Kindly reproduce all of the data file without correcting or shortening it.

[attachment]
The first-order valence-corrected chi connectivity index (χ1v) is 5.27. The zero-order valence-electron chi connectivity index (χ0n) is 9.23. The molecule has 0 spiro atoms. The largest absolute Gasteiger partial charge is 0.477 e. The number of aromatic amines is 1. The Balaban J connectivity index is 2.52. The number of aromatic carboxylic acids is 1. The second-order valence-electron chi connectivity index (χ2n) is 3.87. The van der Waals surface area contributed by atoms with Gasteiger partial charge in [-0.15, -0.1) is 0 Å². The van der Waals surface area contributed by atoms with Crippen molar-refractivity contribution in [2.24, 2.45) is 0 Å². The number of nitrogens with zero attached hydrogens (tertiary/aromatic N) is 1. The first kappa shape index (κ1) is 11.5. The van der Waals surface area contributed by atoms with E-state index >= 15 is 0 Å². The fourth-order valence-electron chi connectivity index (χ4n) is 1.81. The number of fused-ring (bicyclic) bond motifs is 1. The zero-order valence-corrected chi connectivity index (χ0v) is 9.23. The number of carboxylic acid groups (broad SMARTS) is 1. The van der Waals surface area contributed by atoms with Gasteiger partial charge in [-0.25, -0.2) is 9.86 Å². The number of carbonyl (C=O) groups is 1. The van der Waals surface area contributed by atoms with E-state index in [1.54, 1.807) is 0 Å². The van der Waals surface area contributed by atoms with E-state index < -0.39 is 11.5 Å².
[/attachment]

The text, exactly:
The first-order valence-corrected chi connectivity index (χ1v) is 5.27. The zero-order valence-electron chi connectivity index (χ0n) is 9.23. The molecule has 0 spiro atoms. The largest absolute Gasteiger partial charge is 0.477 e. The number of aromatic amines is 1. The Balaban J connectivity index is 2.52. The number of aromatic carboxylic acids is 1. The second-order valence-electron chi connectivity index (χ2n) is 3.87. The van der Waals surface area contributed by atoms with Gasteiger partial charge in [-0.15, -0.1) is 0 Å². The van der Waals surface area contributed by atoms with Crippen molar-refractivity contribution in [2.24, 2.45) is 0 Å². The number of nitrogens with zero attached hydrogens (tertiary/aromatic N) is 1. The first kappa shape index (κ1) is 11.5. The van der Waals surface area contributed by atoms with E-state index >= 15 is 0 Å². The fourth-order valence-electron chi connectivity index (χ4n) is 1.81. The number of fused-ring (bicyclic) bond motifs is 1. The zero-order valence-corrected chi connectivity index (χ0v) is 9.23. The number of carboxylic acid groups (broad SMARTS) is 1. The van der Waals surface area contributed by atoms with Gasteiger partial charge in [-0.25, -0.2) is 9.86 Å². The number of carbonyl (C=O) groups is 1. The van der Waals surface area contributed by atoms with E-state index in [1.54, 1.807) is 0 Å². The van der Waals surface area contributed by atoms with E-state index < -0.39 is 11.5 Å².